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So my friend and I finally got around to starting a project we've had in mind since the beginning of summer:

So, his grandma is paralyzed on one side, and medicare got her a powered wheelchair.
But -- of course-- they put the controls in the wrong side!
So my friend convinced his parents to let him have the first wheelchair (his garndma got a second one, this time without error).
So we essentially have a robot chassis and drive system that can carry a person!  Our first idea was to make it remote controlled.
The xbee retail kit from sparkfun arrived today.  I was surprised at how easy it is to use!  It was as simple as using a wired serial connection, software-wise.

My friend also has a tablet laptop, and we're going to make a processing app to send messages to the arduino onboard the wheelchair.


So we will have a touchscreen remote controlled wheelchair!  How cool is that[ch8253]
 smiley-grin

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A bit off topic, but why the heck didn't they take the 'wrong' one back? No wonder health insurance costs are skyrocketing everywhere...

Nevertheless, have fun.
« Last Edit: September 01, 2010, 03:24:33 pm by madworm » Logged

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So we essentially have a robot chassis and drive system that can carry a person!  Our first idea was to make it remote controlled.

Please read this carefully - your first order of business is -not- to make it remote controlled.

What you need to first do is plan on how to control the machine safely. This isn't going to be some small robot on a desktop or floor that you can easily pick up or restrain with your hands. This is ultimately a device with a lot of power, with some weight (you don't mention what kind of "wheelchair" it is - so it is difficult to picture, but it likely weighs near 100 pounds, if not more), and it can probably get up to at least walking speed, if not a bit faster.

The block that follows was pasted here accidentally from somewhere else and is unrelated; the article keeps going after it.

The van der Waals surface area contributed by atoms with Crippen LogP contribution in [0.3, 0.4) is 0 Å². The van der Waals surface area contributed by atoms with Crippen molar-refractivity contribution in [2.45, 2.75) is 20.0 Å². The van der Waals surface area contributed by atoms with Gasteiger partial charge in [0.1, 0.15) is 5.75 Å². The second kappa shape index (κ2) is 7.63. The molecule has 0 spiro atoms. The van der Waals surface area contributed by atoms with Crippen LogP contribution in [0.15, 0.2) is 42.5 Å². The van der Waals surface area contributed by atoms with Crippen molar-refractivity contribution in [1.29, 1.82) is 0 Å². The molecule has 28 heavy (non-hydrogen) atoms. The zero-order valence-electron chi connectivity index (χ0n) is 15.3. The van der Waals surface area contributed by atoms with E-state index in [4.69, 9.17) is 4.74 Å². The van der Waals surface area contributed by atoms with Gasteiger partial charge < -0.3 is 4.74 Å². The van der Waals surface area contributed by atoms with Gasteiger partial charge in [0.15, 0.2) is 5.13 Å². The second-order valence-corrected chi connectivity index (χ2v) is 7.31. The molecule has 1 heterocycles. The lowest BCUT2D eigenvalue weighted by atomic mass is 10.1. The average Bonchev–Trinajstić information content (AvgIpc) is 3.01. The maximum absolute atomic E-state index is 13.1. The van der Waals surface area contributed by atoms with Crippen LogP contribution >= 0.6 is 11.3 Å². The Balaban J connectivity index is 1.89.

Such a machine can be dangerous if it gets out of control.

So, your first order of business is to plan the programming, control scheme, and emergency stop system that will be used to prevent such a powered chair from running amok and damaging property and person - well before you even think about connecting the Arduino to it.

You should first attempt to locate specifications and data-sheets for the controller used by the wheelchair, including the controller interface for the joystick (or whatever controls it). Depending on how things are set up, you might be looking at a PWM interface, or some kind of voltage-controlled interface (with the joystick acting in as a combined dual-axis voltage divider). If you look around on this forum, I know I have posted about this before, with some links, for another individual planning on building something similar.

Don't think about bypassing the controller; it is unlikely that you could build your own controller cheaper or more reliable, especially for the voltage and current levels we are talking about (the L298 will not cut it here - think paralleled MOSFETs, most likely). There are companies that manufacture controllers for such systems; if you had the specs for the motor or the chair (voltage and current draw, stall current, etc) - they will help to determine what kind of controller to buy, should you go that route. Be prepared that such a controller will not be cheap; for a wheelchair, if the controller isn't costing more than $100.00, it is probably undersized. You might also look into "combat robotics" controllers - these typically have inputs for emergency stop functions, which you are going to want.

Getting that emergency stop function built in can be tricky - probably the best way (if the existing controller, or a purchased controller, doesn't already have one) would be to use a vehicle starter relay to cut the power to the motors and/or controller (and possibly the entire system). Either that, or a 24 VDC contactor relay. Whatever method you decide, you'll want to be able to control it via three methods concurrently: 1) digital I/O from the Arduino or whatever other digital system you use, 2) an R/C interface - a cheap "auto-start" key-fob transmitter controller could work here, and 3) a physical "pull-out" dead-man's switch with a large, easily graspable handle mounted on the robot.

Once you have that sorted out, you are going to want to do all of your development of the control system, as much as possible, away from the chair. Develop a testing harness if you have to, running motors or LEDs or whatever (this is something you'll have to determine), such that you can code and see what the system should do - long before you hook it up to the wheelchair controller, and the motors themselves. This kind of setup serves a couple of purposes: It makes it safe for you to develop and test untested control code, and it makes it easy to develop without having to be near the chair and its unwieldiness (plus, with a duplicate set of test harnesses, you could each do development at your respective homes, without explicitly needing the chair nearby).